VRstudios Makes a PowerPlay
Company Continues to Surprise with Massive D&B Deal, FEC-Focused Management Platform & New Game that Lives Up to the Promise of VR
Thinking of diving in headfirst and adding VR to your location? You may just want to upgrade your air conditioning first, because VRstudios is changing the entrenched concept of gaming as a lazy man’s hobby with its latest developments and content. The Seattle-based studio is swiftly becoming the leader in location-based VR, and for good reason. From penning a wide-ranging deal with Dave & Buster’s to scoring huge IP for current (and upcoming!) games to releasing, in this reporter’s opinion, the only truly athletic, competitive, player vs. player, large-scale VR experience out there, VRstudios seems to have limitless innovation and energy. A quality its fans and players of its games will need sorely for the company’s latest release: PowerPlay.
“We all used to be 300 pounds here at VRstudios!” Chanel Summers, VP of Creative Development at VRstudios, joked. “PowerPlay is honestly an intense, athletic experience. We’ve had a constant stream of demos where players say they finally feel comfortable running in VR. You get swept up in the cinematic experience of the game, so you’re simultaneously engaged both physically and mentally. It’s what everyone wishes eSports were.”
On its surface, the game looks (for lack of a better term) unimpressive. Simplistic graphics, a basic, robot-like avatar, seemingly recognizable gameplay. Those preconceptions are quickly dashed however once the headset goes on and teams are set. Suddenly, instead of standing in a carpeted, camera-lined empty room, you’re in a true arena complete with billboards (hyping other VRstudios’ products) and a ravenous crowd roaring for sport. Two teams of four (or fewer) face-off in this digitized arena, tasked with blasting each other with an arm canon or completing other objectives.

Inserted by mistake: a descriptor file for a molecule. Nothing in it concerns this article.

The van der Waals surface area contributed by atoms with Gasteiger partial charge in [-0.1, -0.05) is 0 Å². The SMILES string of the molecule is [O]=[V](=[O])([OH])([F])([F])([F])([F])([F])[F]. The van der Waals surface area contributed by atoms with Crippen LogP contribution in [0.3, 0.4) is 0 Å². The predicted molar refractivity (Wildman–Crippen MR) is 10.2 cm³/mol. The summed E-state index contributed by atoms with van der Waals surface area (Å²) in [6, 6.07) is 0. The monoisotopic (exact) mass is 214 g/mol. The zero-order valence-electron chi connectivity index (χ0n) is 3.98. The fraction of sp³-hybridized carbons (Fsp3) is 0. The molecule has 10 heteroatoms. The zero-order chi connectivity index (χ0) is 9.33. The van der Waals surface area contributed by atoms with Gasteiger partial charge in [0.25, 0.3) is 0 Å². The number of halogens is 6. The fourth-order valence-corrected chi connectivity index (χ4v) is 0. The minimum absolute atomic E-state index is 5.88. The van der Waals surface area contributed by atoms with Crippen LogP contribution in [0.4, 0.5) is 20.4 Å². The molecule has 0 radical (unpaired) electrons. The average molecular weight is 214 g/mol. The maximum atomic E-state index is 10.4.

It takes a while to adjust to the new sensations, but after a few minutes of hesitance you soon lose yourself in the experience, forgetting about the lightweight pack on your back, the headphones over your ears and the HMD on your face. For the competitive types, all that matters at that point is winning. The graphics may not be up to AAA caliber, but as many in the arcade industry know, it’s the game that matters, and simple graphics mean a lighter pack and cheaper hardware. After playing for around 20 minutes, I was sweaty, slightly sore and stupendously impressed. Out of all the VR experiences I have tried, PowerPlay is the only one that I would happily play time and time again.
“Because of the modularity of how we created the game, the competitive matches are dynamically configurable with the multiplayer game modes, battlefield configurations, and arm cannon presets changed to keep things fresh. This is unique to VRcade PowerPlay,” said Summers. “We said in a press release that millions of distinct permutations are available. One of our team members later did the math and it’s actually in the billions.”
But it’s not just the permutations that keep things fresh, it’s the game itself. The company describes it as a mix of laser tag, dodgeball and Pac-Man, all in VR. The most addictive part of PowerPlay is simply the gameplay: By introducing a truly competitive aspect, while simultaneously ensuring that the game runs butter smooth and quickly immerses you, it takes VR up to the level it needs to be to succeed. You’re not just marveling at the world or walking back and forth in a 10’ x 10’ box, but you’re playing an intuitive game full of nuance and reasons to keep playing, while simultaneously realizing it’d be utterly impossible to replicate in real life. PowerPlay augments the technology behind it as much as VR augments PowerPlay, forming a synergistic relationship instead of just betting on the novelty of new technology.